The plan for maintenance, he told council, as many people from the community who use the facility sat in the audience, would especially target the pool and bath house, he said. “At least two estimates of recommended repairs will be prepared for your review and consideration before anything is acted on,” he said. “All approved repairs would be accomplished beginning next spring.”
Councilman Carl Ferebee, who represents the area where the park and pool is located, said, “I’m not happy the pool is not operating. Just doing a patch is not the answer.”
Ferebee assured the residents gathered at the meeting, “We’re looking at doing estimates and how best to handle the situation.”
While he said he knows the community is disappointed, he said, “We want to make sure when it opens it is opened safely and open long-term.”
While it may take some time to get the estimates, Ferebee said he wanted to go ahead and work on it. “The worst thing that can happen is we sit here next year and not get it done.”
Councilman Wayne Smith said while the pool needs to be refurbished and made safe, he would be interested in the selling the facility, including the recreation center and pool, to the Chaloner Alumni Association for a dollar, and letting the organization own the complex.
Margaret Clark, a member of the Chaloner community who began using the pool when it opened in 1957, said after the meeting Smith’s proposal is out of the question. “Why would we? We don’t have any money to fix it. We pay the same taxes like everybody. We want the same help and same thing and the same thing they give to the rest of city.”
Clark said the pool is widely used. “We want to get the young people back in the pool. You can’t cross (Highway) 158 to get over to the other pools,” at T.J. Davis.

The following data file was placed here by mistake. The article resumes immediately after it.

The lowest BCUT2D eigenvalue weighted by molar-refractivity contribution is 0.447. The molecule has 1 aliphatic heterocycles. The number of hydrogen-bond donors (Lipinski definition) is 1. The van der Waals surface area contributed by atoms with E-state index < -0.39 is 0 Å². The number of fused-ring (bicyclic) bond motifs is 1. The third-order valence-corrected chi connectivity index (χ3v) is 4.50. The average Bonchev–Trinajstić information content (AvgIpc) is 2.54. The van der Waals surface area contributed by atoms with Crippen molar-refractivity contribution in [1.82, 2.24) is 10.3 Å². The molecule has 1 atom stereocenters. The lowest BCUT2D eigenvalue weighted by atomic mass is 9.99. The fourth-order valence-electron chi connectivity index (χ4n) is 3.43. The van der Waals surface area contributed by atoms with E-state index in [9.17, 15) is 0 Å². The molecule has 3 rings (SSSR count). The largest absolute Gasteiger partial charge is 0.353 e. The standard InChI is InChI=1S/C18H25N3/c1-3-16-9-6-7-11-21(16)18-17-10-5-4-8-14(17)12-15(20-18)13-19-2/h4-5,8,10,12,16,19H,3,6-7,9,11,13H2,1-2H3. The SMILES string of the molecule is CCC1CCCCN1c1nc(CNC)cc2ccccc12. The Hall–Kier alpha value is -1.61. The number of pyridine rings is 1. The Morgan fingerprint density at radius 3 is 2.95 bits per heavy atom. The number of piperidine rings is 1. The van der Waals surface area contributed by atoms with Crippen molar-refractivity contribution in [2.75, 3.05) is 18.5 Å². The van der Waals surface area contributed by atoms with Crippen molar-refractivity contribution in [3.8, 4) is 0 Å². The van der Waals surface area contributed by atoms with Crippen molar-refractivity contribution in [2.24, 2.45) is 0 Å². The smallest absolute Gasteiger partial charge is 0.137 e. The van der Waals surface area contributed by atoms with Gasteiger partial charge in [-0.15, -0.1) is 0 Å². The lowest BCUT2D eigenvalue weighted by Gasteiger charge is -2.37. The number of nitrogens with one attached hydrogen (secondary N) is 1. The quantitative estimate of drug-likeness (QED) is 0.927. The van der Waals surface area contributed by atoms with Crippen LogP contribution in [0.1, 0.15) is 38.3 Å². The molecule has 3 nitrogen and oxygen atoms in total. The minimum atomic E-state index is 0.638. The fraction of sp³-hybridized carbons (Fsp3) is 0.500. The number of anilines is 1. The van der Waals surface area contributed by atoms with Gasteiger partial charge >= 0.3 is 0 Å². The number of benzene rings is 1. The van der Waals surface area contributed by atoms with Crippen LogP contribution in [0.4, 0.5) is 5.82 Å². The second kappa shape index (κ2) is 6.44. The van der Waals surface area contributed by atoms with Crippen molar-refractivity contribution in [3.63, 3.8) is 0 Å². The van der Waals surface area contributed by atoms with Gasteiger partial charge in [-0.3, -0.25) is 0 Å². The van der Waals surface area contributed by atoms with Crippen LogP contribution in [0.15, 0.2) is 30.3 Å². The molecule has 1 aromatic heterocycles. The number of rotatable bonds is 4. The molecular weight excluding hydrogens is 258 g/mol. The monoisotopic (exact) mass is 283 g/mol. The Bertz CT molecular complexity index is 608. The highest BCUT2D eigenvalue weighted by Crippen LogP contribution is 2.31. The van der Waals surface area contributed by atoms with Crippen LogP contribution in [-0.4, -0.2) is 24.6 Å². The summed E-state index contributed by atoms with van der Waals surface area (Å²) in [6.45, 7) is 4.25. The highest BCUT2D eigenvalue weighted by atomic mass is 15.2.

Parks and Recreation Director John Simeon told council in 2014, 885 people used the pool while last year 615 used it.
Smith said afterward said just to patch the pool would probably cost somewhere between to $25,000 to $50,000. “To refurbish it would probably cost at least $100,000.”
Selling the center and the pool to the alumni association, Smith said, “I think it would be a good thing to help them raise money.”
Smith said the city has three pools. “We can’t continue to afford to keep luxuries everyone wants to have.”
He said, however, “I’m going to work to see what I can do to help the people.”
Scherer said he didn’t immediately have official cost estimates. “We’re going to look to see what we can do for long-term viability.”
Ferebee said afterward he is also opposed to selling the facility. “It’s better if the city controls the operation of it.”
Ferebee said he is hopeful major improvements eyed for three parks in his district may solve the pool problem.
“We still need to have a pool,” he said. “There’s people in the community who use that more than anything else.”
Problems with the pool were first discovered when the city was preparing for a county health department inspection prior to its scheduled opening on June 11.